There are lots of creatures alive today who have poor vision. They apparently find their vision useful. Blind cave fish show us that a creature which doesn't need its eyes, may lose them. So, a creature which has poor vision is using it.
The worst possible vision just tells a creature if it's light or dark. That might sound pretty useless, but lots of modern creatures (like scallops and Chlamydomonas) have that kind of vision. For example, there are sea dwellers who come to the surface at night. Or, a bottom-dweller could use sudden darkness as a warning that a shadow had been cast across it. It might indicate a good moment to retreat deeper into one's burrow.
For slightly better vision, you don't look in all directions. You point your eye. A sea creature which wanted to know which-way-to-the-surface would benefit from that, even with very poor pointing. Planaria learn the direction to the light, so that they can retreat into the deepest shadows.
With better pointing, you can tell which direction to the predator (or prey). That's useful if you need to know which escape route to use. Better pointing also makes it easier to not bump into things.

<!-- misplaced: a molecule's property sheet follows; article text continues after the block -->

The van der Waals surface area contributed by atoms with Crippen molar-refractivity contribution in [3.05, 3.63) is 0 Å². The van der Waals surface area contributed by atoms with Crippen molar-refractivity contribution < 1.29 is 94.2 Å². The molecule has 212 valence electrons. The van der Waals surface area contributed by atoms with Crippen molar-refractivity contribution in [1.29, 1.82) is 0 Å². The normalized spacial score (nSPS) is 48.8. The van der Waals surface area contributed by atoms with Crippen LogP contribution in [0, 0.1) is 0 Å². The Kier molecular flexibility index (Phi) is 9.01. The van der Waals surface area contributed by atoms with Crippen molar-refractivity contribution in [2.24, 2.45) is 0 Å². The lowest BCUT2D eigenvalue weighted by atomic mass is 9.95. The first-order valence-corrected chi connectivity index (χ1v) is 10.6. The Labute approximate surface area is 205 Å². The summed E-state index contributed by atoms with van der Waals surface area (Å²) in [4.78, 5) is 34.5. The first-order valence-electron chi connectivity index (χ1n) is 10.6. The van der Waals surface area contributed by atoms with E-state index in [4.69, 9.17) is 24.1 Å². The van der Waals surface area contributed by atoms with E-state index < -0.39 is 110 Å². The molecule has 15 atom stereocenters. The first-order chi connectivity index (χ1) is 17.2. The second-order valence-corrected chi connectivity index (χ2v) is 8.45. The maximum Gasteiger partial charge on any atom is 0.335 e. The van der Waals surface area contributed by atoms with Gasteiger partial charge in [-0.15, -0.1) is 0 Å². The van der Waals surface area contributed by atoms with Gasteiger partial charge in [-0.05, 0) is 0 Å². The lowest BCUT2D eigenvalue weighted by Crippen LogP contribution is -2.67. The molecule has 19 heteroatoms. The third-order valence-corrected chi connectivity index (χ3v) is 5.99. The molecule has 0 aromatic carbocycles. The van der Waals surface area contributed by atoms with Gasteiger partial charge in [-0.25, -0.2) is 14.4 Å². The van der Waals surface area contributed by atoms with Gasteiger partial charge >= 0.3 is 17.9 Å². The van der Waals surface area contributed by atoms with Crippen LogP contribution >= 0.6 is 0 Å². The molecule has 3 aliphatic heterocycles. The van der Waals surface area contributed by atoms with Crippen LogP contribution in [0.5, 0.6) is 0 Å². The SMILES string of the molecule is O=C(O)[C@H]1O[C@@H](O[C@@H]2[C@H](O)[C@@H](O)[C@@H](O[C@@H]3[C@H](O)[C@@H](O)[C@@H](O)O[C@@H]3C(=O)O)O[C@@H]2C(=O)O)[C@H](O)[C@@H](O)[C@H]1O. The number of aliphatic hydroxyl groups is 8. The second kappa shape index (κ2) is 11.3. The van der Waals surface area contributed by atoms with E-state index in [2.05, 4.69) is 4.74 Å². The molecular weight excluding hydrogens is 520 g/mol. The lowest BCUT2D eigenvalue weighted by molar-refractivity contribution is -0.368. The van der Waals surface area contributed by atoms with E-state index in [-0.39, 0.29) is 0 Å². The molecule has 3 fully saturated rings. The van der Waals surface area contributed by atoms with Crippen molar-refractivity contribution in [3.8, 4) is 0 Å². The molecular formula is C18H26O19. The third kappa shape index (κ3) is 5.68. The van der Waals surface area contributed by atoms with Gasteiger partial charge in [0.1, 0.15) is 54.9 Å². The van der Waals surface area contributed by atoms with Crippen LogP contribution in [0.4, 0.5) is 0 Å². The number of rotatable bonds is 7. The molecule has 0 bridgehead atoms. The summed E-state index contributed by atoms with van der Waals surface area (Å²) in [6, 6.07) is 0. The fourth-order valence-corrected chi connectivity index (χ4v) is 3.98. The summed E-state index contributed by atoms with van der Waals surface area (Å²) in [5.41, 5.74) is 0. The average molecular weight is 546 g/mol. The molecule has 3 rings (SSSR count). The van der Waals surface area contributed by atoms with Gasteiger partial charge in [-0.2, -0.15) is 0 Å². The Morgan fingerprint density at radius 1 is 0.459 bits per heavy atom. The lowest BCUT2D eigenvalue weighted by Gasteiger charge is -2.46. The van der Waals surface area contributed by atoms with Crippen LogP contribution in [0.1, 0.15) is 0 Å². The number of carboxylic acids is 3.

In short, information is useful to mobile creatures, and the more sophisticated the lifestyle, the more the players need to know. Bees need to see flowers, which means they need to see color. Predators need to know grabbing distances, so they get depth perception by having two or more eyes. Some sea creatures put their eyes out on long stalks: chameleons put them on turrets: grasshoppers and spiders put them all over the place.
Hawks and owls actually have better eyesight than humans. (They also see with four primary colors, rather than the three that humans use.) So, creatures that are alive today display a wide range of visual skills. All of them seem to benefit. Apparently "half an eye" is a wonderful thing.